Sarah attended our first of six Reality of our Mortality Learning Circles at the end of last month and gave me permission to share how exploring love and sorrow in this safe, open-hearted community was exactly what she needed.

When Sarah’s mom died just over a year ago, there was so much sorrow and so much love. On the one hand, Sarah was angry and sad because her mother was dying and in so much pain. On the other hand, being with her mom in her dying days was, in her words, raw and beautiful. Reflecting on her experience Sarah said, “when death is beautiful like that, I think there’s some kind of healing going on. The beauty you embrace heals the sorrow of losing that person.”

Just like love and sorrow, life and death are two sides of the same coin.  If you can accept them both, imagine how rich your journey will be!

At the Learning Circle, Sarah shared with us that her young-adult daughter expressed lately her own fear around Sarah’s inevitable death. Sarah wanted to know how to free her daughter from that burden. She asked the group, “how do I get her to not be so attached and to not think about death so much?” This question led to a rich conversation and some creative exploration about the duality of love and sorrow.

Recently, Sarah began volunteering in a hospice. She told me about a vibrant man in his late 40s who is dying of lung cancer. He was the picture of health only a year ago. She sat with him and was intrigued by his interest in talking about, reading about, and exploring the mystery of death. He—like many people who come to our workshops— doesn’t have many people in his life to talk with about death. Most people believe that talking about death is depressing and morbid, and like Sarah’s daughter, live in fear of it. Sarah however, described the man in the hospice as someone who embraced life. She left his room feeling lit up and inspired!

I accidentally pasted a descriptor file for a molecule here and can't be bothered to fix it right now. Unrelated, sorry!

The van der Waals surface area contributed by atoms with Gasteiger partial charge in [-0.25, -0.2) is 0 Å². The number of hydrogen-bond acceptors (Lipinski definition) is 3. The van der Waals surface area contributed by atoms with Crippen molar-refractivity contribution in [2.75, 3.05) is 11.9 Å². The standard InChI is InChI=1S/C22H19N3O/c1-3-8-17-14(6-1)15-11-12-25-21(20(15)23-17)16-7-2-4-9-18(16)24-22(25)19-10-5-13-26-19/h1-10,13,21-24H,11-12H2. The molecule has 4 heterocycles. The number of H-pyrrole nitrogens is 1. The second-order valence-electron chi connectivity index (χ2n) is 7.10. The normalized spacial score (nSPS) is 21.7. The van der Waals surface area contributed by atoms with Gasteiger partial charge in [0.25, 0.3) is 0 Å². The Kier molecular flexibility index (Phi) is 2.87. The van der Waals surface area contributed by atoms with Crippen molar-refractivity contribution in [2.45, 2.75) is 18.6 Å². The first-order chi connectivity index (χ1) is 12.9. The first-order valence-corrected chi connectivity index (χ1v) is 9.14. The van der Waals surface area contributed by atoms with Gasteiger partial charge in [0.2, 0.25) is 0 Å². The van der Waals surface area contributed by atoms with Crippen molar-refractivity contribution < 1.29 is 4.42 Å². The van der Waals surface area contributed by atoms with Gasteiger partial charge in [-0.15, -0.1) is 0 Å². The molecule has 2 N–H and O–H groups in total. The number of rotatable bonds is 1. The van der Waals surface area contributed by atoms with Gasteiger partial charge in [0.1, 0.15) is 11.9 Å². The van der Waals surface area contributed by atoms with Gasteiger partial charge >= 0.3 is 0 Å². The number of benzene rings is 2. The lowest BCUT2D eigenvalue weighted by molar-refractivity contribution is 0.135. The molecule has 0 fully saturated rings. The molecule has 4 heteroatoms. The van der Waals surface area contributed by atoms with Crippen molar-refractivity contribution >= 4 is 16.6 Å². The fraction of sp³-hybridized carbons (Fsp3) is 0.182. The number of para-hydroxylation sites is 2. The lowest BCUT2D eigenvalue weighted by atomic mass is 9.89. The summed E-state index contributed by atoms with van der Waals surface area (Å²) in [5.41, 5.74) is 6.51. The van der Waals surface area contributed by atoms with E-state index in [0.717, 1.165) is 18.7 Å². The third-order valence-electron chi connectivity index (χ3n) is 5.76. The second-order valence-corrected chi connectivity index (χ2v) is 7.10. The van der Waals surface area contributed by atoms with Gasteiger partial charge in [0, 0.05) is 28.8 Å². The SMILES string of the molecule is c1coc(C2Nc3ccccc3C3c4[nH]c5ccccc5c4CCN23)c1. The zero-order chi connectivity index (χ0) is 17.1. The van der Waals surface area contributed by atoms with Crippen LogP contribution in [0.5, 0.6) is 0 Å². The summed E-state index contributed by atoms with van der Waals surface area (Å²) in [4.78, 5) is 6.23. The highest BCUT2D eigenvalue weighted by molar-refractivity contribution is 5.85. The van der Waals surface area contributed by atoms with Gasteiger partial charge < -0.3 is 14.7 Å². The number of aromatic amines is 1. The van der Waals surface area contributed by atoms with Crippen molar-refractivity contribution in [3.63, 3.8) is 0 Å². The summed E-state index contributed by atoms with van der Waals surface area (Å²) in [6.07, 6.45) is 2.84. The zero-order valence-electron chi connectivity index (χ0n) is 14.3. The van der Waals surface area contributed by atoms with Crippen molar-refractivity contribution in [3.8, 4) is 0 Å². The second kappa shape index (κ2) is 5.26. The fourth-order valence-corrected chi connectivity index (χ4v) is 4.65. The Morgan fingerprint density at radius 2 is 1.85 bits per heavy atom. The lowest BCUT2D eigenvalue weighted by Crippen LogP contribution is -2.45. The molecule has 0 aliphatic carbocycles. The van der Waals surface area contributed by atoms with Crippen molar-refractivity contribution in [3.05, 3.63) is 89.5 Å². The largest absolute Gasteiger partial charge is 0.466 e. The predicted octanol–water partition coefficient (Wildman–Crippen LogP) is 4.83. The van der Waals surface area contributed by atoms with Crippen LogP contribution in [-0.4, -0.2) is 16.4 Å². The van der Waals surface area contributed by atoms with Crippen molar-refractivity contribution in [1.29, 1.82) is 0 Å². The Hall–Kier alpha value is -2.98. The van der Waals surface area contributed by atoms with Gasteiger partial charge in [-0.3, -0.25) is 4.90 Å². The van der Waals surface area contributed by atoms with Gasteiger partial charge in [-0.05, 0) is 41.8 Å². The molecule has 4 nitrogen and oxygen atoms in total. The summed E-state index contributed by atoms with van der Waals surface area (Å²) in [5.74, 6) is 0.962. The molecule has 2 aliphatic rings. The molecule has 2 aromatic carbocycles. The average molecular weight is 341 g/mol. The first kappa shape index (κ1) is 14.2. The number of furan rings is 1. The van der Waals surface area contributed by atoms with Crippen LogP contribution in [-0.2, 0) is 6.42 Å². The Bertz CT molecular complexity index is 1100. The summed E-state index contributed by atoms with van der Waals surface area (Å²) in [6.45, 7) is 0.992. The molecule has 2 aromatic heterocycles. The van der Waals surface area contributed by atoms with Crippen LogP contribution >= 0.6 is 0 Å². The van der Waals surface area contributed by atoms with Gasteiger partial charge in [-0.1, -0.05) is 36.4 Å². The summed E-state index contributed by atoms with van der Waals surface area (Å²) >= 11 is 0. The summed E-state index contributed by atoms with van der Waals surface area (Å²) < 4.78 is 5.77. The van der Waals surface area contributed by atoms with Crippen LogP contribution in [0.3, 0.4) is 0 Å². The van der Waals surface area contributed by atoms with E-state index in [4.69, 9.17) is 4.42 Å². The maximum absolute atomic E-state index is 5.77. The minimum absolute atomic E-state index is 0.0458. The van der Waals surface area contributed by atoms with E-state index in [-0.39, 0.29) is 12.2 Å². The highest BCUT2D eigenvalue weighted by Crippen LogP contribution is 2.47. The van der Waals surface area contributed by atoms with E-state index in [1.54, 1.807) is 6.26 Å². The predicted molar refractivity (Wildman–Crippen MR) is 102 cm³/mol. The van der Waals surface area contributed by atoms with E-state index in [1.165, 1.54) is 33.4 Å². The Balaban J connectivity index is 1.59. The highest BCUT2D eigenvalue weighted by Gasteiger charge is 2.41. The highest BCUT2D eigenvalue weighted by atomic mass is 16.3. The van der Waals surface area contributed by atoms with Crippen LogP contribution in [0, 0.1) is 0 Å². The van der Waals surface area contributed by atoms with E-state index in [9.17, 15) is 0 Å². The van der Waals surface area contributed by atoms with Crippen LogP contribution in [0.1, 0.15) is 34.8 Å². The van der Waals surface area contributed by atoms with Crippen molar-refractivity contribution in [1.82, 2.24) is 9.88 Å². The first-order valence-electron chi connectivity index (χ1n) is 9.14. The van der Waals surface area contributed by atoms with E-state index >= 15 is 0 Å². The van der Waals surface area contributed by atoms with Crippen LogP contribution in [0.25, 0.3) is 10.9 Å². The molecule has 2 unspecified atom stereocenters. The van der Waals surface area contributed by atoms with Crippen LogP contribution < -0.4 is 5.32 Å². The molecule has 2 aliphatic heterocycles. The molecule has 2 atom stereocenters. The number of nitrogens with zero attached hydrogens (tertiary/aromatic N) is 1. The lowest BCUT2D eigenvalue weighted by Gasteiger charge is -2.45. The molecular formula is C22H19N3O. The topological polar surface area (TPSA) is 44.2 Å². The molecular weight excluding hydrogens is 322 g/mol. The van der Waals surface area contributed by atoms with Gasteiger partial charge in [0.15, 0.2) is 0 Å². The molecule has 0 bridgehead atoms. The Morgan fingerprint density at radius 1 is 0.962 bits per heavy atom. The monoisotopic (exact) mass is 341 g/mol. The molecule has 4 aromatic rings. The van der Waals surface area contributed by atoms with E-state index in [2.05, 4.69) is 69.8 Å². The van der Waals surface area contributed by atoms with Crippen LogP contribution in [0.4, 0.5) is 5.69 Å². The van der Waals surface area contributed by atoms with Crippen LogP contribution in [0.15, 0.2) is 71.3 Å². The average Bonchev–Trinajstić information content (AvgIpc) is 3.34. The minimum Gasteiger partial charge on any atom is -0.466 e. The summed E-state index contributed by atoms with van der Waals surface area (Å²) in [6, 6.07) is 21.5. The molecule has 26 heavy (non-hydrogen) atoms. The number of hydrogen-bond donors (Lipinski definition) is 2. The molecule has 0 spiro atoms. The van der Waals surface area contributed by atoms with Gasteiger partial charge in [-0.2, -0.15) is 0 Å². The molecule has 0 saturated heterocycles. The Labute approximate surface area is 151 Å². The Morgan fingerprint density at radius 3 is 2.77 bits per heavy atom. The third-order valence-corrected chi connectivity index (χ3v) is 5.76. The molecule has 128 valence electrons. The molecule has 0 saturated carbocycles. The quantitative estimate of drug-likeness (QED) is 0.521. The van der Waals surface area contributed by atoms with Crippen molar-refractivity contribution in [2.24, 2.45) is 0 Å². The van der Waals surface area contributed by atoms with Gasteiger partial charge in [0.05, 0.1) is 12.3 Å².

So what’s going on? How is it that some people are drawn to death contemplation while others are morbidly turned off?

Two Sides of the same coin

At the Learning Circle we discovered together that love and sorrow are two sides of the same coin. You can’t have one without the other. And after some further conversations with Sarah, I believe we can say the same about life and death. If we live in fear of one, we likely live in fear of the other.

Sarah now has a different question about her daughter: “How do I get her to positively explore the mystery of death?” Sarah plans to begin by talking with her daughter about the  conversations she had with the man at the hospice. She’ll follow that up by sharing her personal insight from the Learning Circle about the duality of love and sorrow and how she now sees that this is what she experienced with her own mother’s death.

What about you?

When have you experienced both love and sorrow and what impact did it have on you?

How do you think you can explore death’s mystery with the people in your life?

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